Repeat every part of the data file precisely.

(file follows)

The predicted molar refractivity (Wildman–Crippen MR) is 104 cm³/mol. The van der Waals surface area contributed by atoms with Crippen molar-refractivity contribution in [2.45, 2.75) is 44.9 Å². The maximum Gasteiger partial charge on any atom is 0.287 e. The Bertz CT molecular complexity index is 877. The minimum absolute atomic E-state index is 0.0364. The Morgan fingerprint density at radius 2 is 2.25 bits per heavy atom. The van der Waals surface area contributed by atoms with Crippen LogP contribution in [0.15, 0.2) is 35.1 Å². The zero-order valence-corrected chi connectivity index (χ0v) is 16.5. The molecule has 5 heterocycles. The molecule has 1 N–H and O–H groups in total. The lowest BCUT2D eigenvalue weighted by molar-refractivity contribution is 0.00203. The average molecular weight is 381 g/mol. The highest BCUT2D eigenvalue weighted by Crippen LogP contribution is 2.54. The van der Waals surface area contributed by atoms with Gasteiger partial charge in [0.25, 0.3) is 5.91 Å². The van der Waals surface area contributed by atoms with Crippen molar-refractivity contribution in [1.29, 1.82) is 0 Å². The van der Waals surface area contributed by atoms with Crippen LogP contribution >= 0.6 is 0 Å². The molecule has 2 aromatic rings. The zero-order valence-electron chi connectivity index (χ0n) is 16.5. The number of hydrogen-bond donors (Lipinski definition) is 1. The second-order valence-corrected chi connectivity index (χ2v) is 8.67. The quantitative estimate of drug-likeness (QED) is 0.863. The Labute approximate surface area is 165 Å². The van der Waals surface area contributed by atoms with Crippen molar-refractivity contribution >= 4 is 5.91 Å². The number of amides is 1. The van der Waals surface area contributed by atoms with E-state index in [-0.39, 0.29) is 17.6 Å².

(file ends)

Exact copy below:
The predicted molar refractivity (Wildman–Crippen MR) is 104 cm³/mol. The van der Waals surface area contributed by atoms with Crippen molar-refractivity contribution in [2.45, 2.75) is 44.9 Å². The maximum Gasteiger partial charge on any atom is 0.287 e. The Bertz CT molecular complexity index is 877. The minimum absolute atomic E-state index is 0.0364. The Morgan fingerprint density at radius 2 is 2.25 bits per heavy atom. The van der Waals surface area contributed by atoms with Crippen LogP contribution in [0.15, 0.2) is 35.1 Å². The zero-order valence-corrected chi connectivity index (χ0v) is 16.5. The molecule has 5 heterocycles. The molecule has 1 N–H and O–H groups in total. The lowest BCUT2D eigenvalue weighted by molar-refractivity contribution is 0.00203. The average molecular weight is 381 g/mol. The highest BCUT2D eigenvalue weighted by Crippen LogP contribution is 2.54. The van der Waals surface area contributed by atoms with Gasteiger partial charge in [0.25, 0.3) is 5.91 Å². The van der Waals surface area contributed by atoms with Crippen molar-refractivity contribution in [1.29, 1.82) is 0 Å². The van der Waals surface area contributed by atoms with Crippen LogP contribution >= 0.6 is 0 Å². The molecule has 2 aromatic rings. The zero-order valence-electron chi connectivity index (χ0n) is 16.5. The number of hydrogen-bond donors (Lipinski definition) is 1. The second-order valence-corrected chi connectivity index (χ2v) is 8.67. The quantitative estimate of drug-likeness (QED) is 0.863. The Labute approximate surface area is 165 Å². The van der Waals surface area contributed by atoms with Crippen molar-refractivity contribution >= 4 is 5.91 Å². The number of amides is 1. The van der Waals surface area contributed by atoms with E-state index in [-0.39, 0.29) is 17.6 Å².